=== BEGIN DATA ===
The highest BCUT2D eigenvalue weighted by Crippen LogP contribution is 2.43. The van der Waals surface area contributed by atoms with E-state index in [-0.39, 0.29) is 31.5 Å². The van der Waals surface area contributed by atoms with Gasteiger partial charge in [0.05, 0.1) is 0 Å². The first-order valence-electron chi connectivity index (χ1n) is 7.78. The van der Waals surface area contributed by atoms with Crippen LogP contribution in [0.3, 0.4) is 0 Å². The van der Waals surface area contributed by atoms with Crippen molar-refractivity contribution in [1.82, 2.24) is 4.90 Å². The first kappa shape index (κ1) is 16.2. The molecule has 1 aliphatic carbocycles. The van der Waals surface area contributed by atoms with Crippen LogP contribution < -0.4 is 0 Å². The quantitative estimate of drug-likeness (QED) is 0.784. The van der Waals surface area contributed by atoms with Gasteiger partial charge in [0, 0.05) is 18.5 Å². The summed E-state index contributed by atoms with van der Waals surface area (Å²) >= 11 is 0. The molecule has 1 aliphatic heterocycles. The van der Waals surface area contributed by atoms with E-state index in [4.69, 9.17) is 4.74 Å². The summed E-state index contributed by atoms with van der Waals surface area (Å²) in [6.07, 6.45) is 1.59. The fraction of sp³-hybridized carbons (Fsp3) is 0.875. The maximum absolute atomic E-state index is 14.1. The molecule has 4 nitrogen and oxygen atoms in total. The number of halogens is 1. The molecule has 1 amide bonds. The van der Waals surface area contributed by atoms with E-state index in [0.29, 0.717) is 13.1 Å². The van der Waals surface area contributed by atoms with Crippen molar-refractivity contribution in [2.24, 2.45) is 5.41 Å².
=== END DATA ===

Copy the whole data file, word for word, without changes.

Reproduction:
The highest BCUT2D eigenvalue weighted by Crippen LogP contribution is 2.43. The van der Waals surface area contributed by atoms with E-state index in [-0.39, 0.29) is 31.5 Å². The van der Waals surface area contributed by atoms with Gasteiger partial charge in [0.05, 0.1) is 0 Å². The first-order valence-electron chi connectivity index (χ1n) is 7.78. The van der Waals surface area contributed by atoms with Crippen LogP contribution in [0.3, 0.4) is 0 Å². The van der Waals surface area contributed by atoms with Crippen molar-refractivity contribution in [1.82, 2.24) is 4.90 Å². The first kappa shape index (κ1) is 16.2. The molecule has 1 aliphatic carbocycles. The van der Waals surface area contributed by atoms with Crippen LogP contribution < -0.4 is 0 Å². The quantitative estimate of drug-likeness (QED) is 0.784. The van der Waals surface area contributed by atoms with Gasteiger partial charge in [0, 0.05) is 18.5 Å². The summed E-state index contributed by atoms with van der Waals surface area (Å²) >= 11 is 0. The molecule has 1 aliphatic heterocycles. The van der Waals surface area contributed by atoms with E-state index in [4.69, 9.17) is 4.74 Å². The summed E-state index contributed by atoms with van der Waals surface area (Å²) in [6.07, 6.45) is 1.59. The fraction of sp³-hybridized carbons (Fsp3) is 0.875. The maximum absolute atomic E-state index is 14.1. The molecule has 4 nitrogen and oxygen atoms in total. The number of halogens is 1. The molecule has 1 amide bonds. The van der Waals surface area contributed by atoms with E-state index in [0.29, 0.717) is 13.1 Å². The van der Waals surface area contributed by atoms with Crippen molar-refractivity contribution in [2.24, 2.45) is 5.41 Å².